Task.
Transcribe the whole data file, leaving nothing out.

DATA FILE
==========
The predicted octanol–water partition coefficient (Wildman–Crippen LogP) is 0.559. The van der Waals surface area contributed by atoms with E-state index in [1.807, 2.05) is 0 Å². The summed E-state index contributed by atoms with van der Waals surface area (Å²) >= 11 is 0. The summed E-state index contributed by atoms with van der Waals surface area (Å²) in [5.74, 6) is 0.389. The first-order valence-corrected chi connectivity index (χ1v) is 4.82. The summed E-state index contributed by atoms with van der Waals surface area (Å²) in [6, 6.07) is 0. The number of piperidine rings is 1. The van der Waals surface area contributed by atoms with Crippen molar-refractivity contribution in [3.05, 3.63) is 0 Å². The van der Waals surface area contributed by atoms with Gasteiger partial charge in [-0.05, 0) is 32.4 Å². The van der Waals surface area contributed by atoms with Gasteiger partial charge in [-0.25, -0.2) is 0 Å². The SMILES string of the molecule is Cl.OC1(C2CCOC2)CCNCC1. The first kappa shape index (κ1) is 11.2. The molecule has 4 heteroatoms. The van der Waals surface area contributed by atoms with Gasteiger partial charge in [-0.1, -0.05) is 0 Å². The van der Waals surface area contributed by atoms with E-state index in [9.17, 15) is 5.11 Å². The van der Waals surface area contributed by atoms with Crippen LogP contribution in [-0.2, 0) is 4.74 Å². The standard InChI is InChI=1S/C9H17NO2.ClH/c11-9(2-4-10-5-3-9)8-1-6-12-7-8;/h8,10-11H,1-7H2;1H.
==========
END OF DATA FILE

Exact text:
The predicted octanol–water partition coefficient (Wildman–Crippen LogP) is 0.559. The van der Waals surface area contributed by atoms with E-state index in [1.807, 2.05) is 0 Å². The summed E-state index contributed by atoms with van der Waals surface area (Å²) >= 11 is 0. The summed E-state index contributed by atoms with van der Waals surface area (Å²) in [5.74, 6) is 0.389. The first-order valence-corrected chi connectivity index (χ1v) is 4.82. The summed E-state index contributed by atoms with van der Waals surface area (Å²) in [6, 6.07) is 0. The number of piperidine rings is 1. The van der Waals surface area contributed by atoms with Crippen molar-refractivity contribution in [3.05, 3.63) is 0 Å². The van der Waals surface area contributed by atoms with Gasteiger partial charge in [-0.05, 0) is 32.4 Å². The van der Waals surface area contributed by atoms with Gasteiger partial charge in [-0.25, -0.2) is 0 Å². The SMILES string of the molecule is Cl.OC1(C2CCOC2)CCNCC1. The first kappa shape index (κ1) is 11.2. The molecule has 4 heteroatoms. The van der Waals surface area contributed by atoms with Gasteiger partial charge in [-0.1, -0.05) is 0 Å². The van der Waals surface area contributed by atoms with E-state index in [9.17, 15) is 5.11 Å². The van der Waals surface area contributed by atoms with Crippen LogP contribution in [-0.2, 0) is 4.74 Å². The standard InChI is InChI=1S/C9H17NO2.ClH/c11-9(2-4-10-5-3-9)8-1-6-12-7-8;/h8,10-11H,1-7H2;1H.